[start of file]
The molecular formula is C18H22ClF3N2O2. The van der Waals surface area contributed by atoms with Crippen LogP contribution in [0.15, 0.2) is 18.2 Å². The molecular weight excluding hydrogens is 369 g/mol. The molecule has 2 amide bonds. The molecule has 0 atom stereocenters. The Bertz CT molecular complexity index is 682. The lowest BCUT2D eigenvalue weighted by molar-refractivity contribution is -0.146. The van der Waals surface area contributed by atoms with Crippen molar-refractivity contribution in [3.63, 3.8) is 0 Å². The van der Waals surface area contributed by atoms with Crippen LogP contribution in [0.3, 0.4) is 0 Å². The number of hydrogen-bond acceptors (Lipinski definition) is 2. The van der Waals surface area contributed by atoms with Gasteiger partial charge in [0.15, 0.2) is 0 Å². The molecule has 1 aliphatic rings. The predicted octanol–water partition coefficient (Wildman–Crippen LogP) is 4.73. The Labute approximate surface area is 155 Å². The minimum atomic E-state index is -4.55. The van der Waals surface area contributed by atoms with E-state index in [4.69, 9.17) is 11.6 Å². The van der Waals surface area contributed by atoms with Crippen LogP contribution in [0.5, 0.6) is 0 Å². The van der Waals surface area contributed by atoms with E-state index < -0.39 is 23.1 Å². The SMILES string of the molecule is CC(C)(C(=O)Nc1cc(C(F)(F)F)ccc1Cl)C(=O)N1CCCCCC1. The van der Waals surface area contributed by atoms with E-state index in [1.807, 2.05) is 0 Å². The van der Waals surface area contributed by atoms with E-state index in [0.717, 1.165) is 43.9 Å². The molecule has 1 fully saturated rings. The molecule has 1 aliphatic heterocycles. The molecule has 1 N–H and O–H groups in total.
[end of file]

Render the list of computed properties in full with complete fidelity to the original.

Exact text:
The molecular formula is C18H22ClF3N2O2. The van der Waals surface area contributed by atoms with Crippen LogP contribution in [0.15, 0.2) is 18.2 Å². The molecular weight excluding hydrogens is 369 g/mol. The molecule has 2 amide bonds. The molecule has 0 atom stereocenters. The Bertz CT molecular complexity index is 682. The lowest BCUT2D eigenvalue weighted by molar-refractivity contribution is -0.146. The van der Waals surface area contributed by atoms with Crippen molar-refractivity contribution in [3.63, 3.8) is 0 Å². The van der Waals surface area contributed by atoms with Crippen LogP contribution in [0.3, 0.4) is 0 Å². The number of hydrogen-bond acceptors (Lipinski definition) is 2. The van der Waals surface area contributed by atoms with Gasteiger partial charge in [0.15, 0.2) is 0 Å². The molecule has 1 aliphatic rings. The predicted octanol–water partition coefficient (Wildman–Crippen LogP) is 4.73. The Labute approximate surface area is 155 Å². The minimum atomic E-state index is -4.55. The van der Waals surface area contributed by atoms with E-state index in [4.69, 9.17) is 11.6 Å². The van der Waals surface area contributed by atoms with Crippen LogP contribution in [0.5, 0.6) is 0 Å². The van der Waals surface area contributed by atoms with E-state index < -0.39 is 23.1 Å². The SMILES string of the molecule is CC(C)(C(=O)Nc1cc(C(F)(F)F)ccc1Cl)C(=O)N1CCCCCC1. The van der Waals surface area contributed by atoms with E-state index in [1.807, 2.05) is 0 Å². The van der Waals surface area contributed by atoms with E-state index in [0.717, 1.165) is 43.9 Å². The molecule has 1 fully saturated rings. The molecule has 1 aliphatic heterocycles. The molecule has 1 N–H and O–H groups in total.